Reference : V-P-NG-E-00972
Date : 08/2017
Country/Region : NIGERIA
Caption : Port Harcourt. This 47-year-old woman is a nurse. She lost her 13-year-old daughter in October 2016 when a group of men started yelling and shooting at their door. She laid on her children to protect them but a bullet passed through her front door, fatally wounding her daughter. Her two other children were injured as well.
Photographer : HAMMOND, Robin
Keyword : PORTRAIT; NURSE; WOMAN
Confidentiality level : public
Publication restrictions : reserved users only
Copyright : Noor for ICRC
Description : Chronic poverty, lack of education and the threat of armed violence are just some of the dangers that the communities in Port Harcourt have to face every day. At the same time, they live with little or no access to public services such as sewage systems and clean drinking water. Located in the Niger Delta, nearby waterways, which would normally offer a solution to the lack of public services, are plagued with trash, waste water and oil. The ICRC's programmes in these communities include water rehabilitation and sanitation, as well as micro-economic initiatives for women who have been widowed by violence. It allows them to start small businesses and provide their children with food and education.

ICRC web site, article of 11.10.2018: Women and war. Men make war; women live with the consequences. At least that is the way it is largely perceived.

Women live and react to those consequences, but they are hardly passive victims. They grieve, they fight against the suffering, and many find they are forced to re-invent themselves, shedding an old identity and forging a new one shaped by war.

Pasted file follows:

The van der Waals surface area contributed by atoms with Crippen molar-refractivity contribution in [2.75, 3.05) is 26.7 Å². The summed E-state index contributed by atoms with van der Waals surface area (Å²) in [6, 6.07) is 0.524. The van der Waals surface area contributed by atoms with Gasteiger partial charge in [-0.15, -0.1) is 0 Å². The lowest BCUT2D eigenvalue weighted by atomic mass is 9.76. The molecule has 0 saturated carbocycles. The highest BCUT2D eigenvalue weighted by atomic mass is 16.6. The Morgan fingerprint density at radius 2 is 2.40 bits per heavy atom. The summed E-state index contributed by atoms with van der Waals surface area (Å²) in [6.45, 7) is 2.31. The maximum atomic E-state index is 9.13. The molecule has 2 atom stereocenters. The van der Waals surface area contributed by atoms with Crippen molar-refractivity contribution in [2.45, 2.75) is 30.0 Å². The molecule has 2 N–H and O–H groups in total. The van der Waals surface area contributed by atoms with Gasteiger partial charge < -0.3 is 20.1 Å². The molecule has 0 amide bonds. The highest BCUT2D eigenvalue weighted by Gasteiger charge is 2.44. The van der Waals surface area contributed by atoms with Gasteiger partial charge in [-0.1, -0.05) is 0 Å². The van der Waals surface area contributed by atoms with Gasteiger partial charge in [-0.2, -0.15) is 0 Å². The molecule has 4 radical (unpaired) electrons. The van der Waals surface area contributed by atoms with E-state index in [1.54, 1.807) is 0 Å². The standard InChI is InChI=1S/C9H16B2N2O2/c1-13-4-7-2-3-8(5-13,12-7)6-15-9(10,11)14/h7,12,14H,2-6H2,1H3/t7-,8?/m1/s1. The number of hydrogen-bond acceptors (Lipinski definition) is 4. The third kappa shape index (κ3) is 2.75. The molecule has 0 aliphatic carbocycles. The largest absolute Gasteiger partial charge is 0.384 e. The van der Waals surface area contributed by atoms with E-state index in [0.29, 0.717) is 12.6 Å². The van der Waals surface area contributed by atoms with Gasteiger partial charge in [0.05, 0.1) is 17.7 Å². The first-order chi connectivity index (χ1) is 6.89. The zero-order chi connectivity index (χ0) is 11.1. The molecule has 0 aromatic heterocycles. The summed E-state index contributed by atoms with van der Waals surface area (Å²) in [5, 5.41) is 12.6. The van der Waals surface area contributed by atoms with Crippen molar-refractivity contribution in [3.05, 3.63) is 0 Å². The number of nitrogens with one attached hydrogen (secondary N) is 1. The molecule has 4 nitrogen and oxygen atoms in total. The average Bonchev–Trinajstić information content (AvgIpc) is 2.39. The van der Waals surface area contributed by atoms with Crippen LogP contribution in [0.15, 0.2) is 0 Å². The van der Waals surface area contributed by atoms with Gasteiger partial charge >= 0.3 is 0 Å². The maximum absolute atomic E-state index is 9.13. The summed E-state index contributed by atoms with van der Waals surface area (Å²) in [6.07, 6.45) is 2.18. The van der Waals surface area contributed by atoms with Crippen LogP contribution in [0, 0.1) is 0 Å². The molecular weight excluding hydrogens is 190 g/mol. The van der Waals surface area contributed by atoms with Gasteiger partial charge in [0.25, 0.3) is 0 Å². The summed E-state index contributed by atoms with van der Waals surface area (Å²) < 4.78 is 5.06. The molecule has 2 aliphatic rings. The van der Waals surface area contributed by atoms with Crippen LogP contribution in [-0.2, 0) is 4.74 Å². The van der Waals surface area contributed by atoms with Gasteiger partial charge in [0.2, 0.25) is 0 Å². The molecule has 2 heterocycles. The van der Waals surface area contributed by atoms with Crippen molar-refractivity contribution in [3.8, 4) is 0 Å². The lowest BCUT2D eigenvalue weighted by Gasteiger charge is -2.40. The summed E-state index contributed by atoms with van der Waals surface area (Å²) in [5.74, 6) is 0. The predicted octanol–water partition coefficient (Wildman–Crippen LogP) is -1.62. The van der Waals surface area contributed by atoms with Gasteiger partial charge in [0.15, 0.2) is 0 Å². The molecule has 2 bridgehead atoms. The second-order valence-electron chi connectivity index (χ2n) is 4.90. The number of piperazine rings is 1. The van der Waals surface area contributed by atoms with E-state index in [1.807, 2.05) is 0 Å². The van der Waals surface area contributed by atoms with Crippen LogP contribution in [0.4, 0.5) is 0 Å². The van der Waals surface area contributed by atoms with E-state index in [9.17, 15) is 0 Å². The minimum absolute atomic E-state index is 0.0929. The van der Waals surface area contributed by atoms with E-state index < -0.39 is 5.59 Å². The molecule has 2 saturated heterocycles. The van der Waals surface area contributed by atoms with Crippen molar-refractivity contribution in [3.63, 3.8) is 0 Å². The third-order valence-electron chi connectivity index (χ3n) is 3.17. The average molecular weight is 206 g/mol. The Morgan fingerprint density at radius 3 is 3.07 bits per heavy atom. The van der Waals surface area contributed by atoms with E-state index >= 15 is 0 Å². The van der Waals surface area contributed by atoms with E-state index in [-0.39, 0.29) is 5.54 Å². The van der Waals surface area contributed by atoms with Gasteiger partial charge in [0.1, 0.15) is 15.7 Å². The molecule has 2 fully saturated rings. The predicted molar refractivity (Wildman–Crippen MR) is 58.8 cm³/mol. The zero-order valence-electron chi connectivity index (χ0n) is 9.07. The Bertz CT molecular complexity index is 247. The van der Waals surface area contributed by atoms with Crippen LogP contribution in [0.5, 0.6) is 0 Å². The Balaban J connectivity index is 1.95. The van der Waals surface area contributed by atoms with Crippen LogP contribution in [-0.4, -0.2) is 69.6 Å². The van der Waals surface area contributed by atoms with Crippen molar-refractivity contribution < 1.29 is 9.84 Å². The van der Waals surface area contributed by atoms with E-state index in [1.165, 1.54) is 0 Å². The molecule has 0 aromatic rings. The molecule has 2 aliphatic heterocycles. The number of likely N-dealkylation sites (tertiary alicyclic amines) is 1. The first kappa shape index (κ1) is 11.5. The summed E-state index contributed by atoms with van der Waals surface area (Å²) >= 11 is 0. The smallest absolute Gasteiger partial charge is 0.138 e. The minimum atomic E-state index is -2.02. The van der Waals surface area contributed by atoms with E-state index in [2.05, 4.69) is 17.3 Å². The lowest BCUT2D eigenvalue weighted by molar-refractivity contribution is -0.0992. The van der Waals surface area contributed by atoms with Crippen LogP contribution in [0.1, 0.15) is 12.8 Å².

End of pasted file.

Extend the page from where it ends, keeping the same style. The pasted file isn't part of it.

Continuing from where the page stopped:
A new feature by National Geographic, supported by the International Committee of the Red Cross, takes a closer look at how women react to and deal with the disruption that conflict brings to family and work life.
In the project, A Woman's War, we break open the stereotype of "women as victim" and explore the multiple, complex, sometimes conflicting roles women play in conflict: fighters, humanitarians, mothers, daughters, laborers, community leaders and survivors.
"I believe that women are agents for change. I believe that women are major sources of stability in conflict-affected areas and that they hold together not only their families but their communities," said Mary Werntz, the deputy director of operations at the International Committee of the Red Cross. "My hope is that we all, humanitarians included, are able to look at women in their complete forms and not just as victims of something."
The lives documented are diverse. Photographer Robin Hammond visited a war he knows well – Iraq – as well as conflicts that seldom make global headlines, in the Philippines and southern Nigeria. Identities continue to be shaped by war even when the guns falls silent, so Hammond also travelled to Peru to see old scars that have not yet healed.
Working on gender is complex. It combines power and privilege, community rituals and expectations. Conflict tends to exacerbate existing inequalities. What happens when the family bread winner – often a male – goes off to war or is killed by the violence? Societal roles shift; women may be given an opportunity they previously didn't have.
"I think in many conflict situations women are forced into being the ones in charge of the family," Werntz said. "Women may have to take care of the agricultural areas. They may have to move into the work force. They have to look after the kids' education."
Resolution : 6192x8256
Orientation : portrait
Colour/B&W : colour

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